“Was the Russian Revolution a Carrier-Pigeon Revolution?”: Digital media and communication in the Victorian Socialists

By Ian Anderson, RMIT Doctoral candidate in Media Studies.

This article was researched and written before the COVID-19 outbreak and implementation of physical distancing measures, which have affected the relationship between ‘IRL’ and online organising. Like many organisations, the VicSocialists have shifted towards online videoconferencing, for both public events and internal discussions.

This article is being published in Fightback’s Media Issue. Subscribe to the magazine here.

The Victorian Socialists (VicSocialists) launched in 2018, as a coalition of three socialist groups. That year, the campaign ran a number of candidates for the Victorian parliamentary election – two of the candidates already held seats in local council. Former leading candidate Stephen Jolly explicitly cited recent international polarisation as a reason to attempt his parliamentary bid:

[My campaign is] the first time in Australia that the left is tapping into the anti establishment mood on a large scale… In America and Europe you’ve seen the rise of far right but also a new left with figures like Jeremy Corbyn and Bernie Sanders. In Australia, it’s been unusual as it’s just been the far right with Pauline Hanson and Cory Bernardi, who have tapped into that discontent.1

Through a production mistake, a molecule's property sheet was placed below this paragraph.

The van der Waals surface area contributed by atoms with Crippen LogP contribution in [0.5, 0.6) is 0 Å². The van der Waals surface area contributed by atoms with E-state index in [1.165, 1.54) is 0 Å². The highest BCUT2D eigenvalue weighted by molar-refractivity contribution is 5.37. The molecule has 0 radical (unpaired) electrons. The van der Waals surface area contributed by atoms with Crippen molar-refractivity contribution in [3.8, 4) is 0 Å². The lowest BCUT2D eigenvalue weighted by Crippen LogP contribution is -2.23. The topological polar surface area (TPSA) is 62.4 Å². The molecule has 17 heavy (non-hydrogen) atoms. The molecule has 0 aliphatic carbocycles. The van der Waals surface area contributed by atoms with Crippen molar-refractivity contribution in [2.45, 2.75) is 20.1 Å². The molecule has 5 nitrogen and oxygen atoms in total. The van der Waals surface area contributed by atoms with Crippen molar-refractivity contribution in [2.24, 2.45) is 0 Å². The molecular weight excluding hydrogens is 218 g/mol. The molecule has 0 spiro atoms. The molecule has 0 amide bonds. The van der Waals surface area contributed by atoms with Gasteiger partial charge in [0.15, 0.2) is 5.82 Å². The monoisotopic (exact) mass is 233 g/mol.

The VicSocialists did not meet their goal of electing leading candidate Stephen Jolly to state parliament, but received the fourth largest vote after the Greens. In 2019, the campaign ran three candidates for the Federal Election – notably their prior leading candidate Jolly was not selected as the organisation was conducting an investigation for charges of abuse, and after the election he would be suspended over a separate abuse investigation2 – yet they received over 4% in three electorates despite not running Jolly. This article is based on interviews with 13 members and supporters, as well as my own experiences.

E-skepticism of activists

I do think sometimes there’s an overstatement about social media, like the Arab Revolutions, there were some people who want to refer to them as the Facebook revolutions, but I mean really was the Russian revolution the carrier pigeon revolution? People will find ways to communicate, and actually in that instance people had to find ways to communicate outside of the online forms because the government shut down the internet, and they still organised.3